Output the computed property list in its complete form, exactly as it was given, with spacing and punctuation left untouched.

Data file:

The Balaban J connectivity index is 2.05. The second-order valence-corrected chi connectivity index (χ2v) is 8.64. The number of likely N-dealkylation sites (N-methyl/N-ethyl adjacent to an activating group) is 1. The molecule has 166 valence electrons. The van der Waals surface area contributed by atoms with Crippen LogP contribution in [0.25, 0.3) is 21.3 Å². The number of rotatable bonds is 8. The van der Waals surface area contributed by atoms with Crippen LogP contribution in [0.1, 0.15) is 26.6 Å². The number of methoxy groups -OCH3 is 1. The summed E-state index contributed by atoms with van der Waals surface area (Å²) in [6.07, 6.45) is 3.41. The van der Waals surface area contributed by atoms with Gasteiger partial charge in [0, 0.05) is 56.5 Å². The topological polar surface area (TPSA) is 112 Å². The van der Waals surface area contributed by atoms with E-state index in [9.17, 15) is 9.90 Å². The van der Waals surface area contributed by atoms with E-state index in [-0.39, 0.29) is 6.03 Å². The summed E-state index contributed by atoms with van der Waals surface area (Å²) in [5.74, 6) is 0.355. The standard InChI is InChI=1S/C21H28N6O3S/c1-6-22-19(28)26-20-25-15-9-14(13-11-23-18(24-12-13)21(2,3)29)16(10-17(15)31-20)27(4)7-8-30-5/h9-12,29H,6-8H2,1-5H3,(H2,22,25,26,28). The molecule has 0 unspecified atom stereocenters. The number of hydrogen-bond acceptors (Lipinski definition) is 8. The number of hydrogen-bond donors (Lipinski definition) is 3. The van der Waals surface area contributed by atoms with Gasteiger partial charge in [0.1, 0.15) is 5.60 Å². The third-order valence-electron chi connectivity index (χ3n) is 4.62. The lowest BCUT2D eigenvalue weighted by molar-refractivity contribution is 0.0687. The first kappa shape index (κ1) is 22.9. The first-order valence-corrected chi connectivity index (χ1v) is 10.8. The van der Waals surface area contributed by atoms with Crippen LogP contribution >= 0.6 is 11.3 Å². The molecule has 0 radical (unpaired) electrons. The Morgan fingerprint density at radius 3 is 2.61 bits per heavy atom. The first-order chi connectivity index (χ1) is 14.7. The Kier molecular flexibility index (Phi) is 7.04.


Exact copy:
The Balaban J connectivity index is 2.05. The second-order valence-corrected chi connectivity index (χ2v) is 8.64. The number of likely N-dealkylation sites (N-methyl/N-ethyl adjacent to an activating group) is 1. The molecule has 166 valence electrons. The van der Waals surface area contributed by atoms with Crippen LogP contribution in [0.25, 0.3) is 21.3 Å². The number of rotatable bonds is 8. The van der Waals surface area contributed by atoms with Crippen LogP contribution in [0.1, 0.15) is 26.6 Å². The number of methoxy groups -OCH3 is 1. The summed E-state index contributed by atoms with van der Waals surface area (Å²) in [6.07, 6.45) is 3.41. The van der Waals surface area contributed by atoms with Gasteiger partial charge in [0, 0.05) is 56.5 Å². The topological polar surface area (TPSA) is 112 Å². The van der Waals surface area contributed by atoms with E-state index in [9.17, 15) is 9.90 Å². The van der Waals surface area contributed by atoms with E-state index in [-0.39, 0.29) is 6.03 Å². The summed E-state index contributed by atoms with van der Waals surface area (Å²) in [5.74, 6) is 0.355. The standard InChI is InChI=1S/C21H28N6O3S/c1-6-22-19(28)26-20-25-15-9-14(13-11-23-18(24-12-13)21(2,3)29)16(10-17(15)31-20)27(4)7-8-30-5/h9-12,29H,6-8H2,1-5H3,(H2,22,25,26,28). The molecule has 0 unspecified atom stereocenters. The number of hydrogen-bond acceptors (Lipinski definition) is 8. The number of hydrogen-bond donors (Lipinski definition) is 3. The van der Waals surface area contributed by atoms with Gasteiger partial charge in [0.1, 0.15) is 5.60 Å². The third-order valence-electron chi connectivity index (χ3n) is 4.62. The lowest BCUT2D eigenvalue weighted by molar-refractivity contribution is 0.0687. The first kappa shape index (κ1) is 22.9. The first-order valence-corrected chi connectivity index (χ1v) is 10.8. The van der Waals surface area contributed by atoms with Crippen LogP contribution >= 0.6 is 11.3 Å². The molecule has 0 radical (unpaired) electrons. The Morgan fingerprint density at radius 3 is 2.61 bits per heavy atom. The first-order chi connectivity index (χ1) is 14.7. The Kier molecular flexibility index (Phi) is 7.04.